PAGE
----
Almost uniformly at about 1,300m above sea level, the Free State climate is typical of the interior plateau with rain falling in summer, cold winters and lots of sunshine. Almost all precipitation falls in the summer months, with aridity increasing towards the west. Frost occurs throughout the region usually from May to early September in the west and up to early October in the east.

To the north, the Vaal irrigation area nourishes the small assortment of farming towns below it, and the hue of the Free State countryside is often green. Areas in the east experience frequent snowfalls in winter, especially on the higher ranges, whilst the west can be extremely hot in summer.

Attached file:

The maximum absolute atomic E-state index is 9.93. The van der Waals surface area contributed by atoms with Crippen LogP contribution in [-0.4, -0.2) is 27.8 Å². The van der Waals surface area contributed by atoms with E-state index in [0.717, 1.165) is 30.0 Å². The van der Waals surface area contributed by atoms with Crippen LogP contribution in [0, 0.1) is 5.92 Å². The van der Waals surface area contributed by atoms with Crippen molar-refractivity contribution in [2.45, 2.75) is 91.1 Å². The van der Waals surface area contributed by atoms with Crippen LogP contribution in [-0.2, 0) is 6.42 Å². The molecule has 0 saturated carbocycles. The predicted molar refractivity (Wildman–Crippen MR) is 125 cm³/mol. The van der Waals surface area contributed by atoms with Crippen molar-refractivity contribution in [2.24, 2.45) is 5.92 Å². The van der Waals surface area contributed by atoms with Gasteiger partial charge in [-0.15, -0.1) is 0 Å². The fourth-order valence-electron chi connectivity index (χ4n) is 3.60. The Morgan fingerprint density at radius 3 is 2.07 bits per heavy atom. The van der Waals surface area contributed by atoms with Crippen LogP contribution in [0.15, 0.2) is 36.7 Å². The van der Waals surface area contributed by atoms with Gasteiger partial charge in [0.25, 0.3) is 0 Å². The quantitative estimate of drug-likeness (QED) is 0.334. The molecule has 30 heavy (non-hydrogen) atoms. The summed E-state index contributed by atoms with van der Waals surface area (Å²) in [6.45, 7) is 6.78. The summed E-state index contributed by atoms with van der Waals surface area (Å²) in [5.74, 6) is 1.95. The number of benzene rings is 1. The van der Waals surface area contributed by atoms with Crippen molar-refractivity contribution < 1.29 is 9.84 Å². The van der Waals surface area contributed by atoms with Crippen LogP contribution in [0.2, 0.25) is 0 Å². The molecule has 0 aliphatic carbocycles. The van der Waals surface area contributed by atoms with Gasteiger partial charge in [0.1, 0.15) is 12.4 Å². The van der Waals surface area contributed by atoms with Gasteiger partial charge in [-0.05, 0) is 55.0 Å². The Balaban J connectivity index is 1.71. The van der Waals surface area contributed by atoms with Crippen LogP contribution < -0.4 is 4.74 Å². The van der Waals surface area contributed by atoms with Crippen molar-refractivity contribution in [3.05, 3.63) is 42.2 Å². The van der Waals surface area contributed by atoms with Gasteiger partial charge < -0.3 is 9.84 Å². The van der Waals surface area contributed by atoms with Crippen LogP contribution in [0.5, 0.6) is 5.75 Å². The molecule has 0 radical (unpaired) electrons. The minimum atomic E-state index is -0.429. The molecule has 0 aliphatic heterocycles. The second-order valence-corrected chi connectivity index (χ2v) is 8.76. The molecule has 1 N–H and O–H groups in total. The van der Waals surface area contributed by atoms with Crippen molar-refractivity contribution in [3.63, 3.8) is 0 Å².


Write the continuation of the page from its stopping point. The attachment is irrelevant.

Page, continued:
The south brings hot, dry summer days and long, cold winter nights. This semi-desert area also brings fluctuations of temperature from day to night. The west is warm and cold in equal measure, its inhabitants making use of the many man-made water recreation facilities to endure the heat as much as using heating facilities in winter’s low temperatures.

Related Links: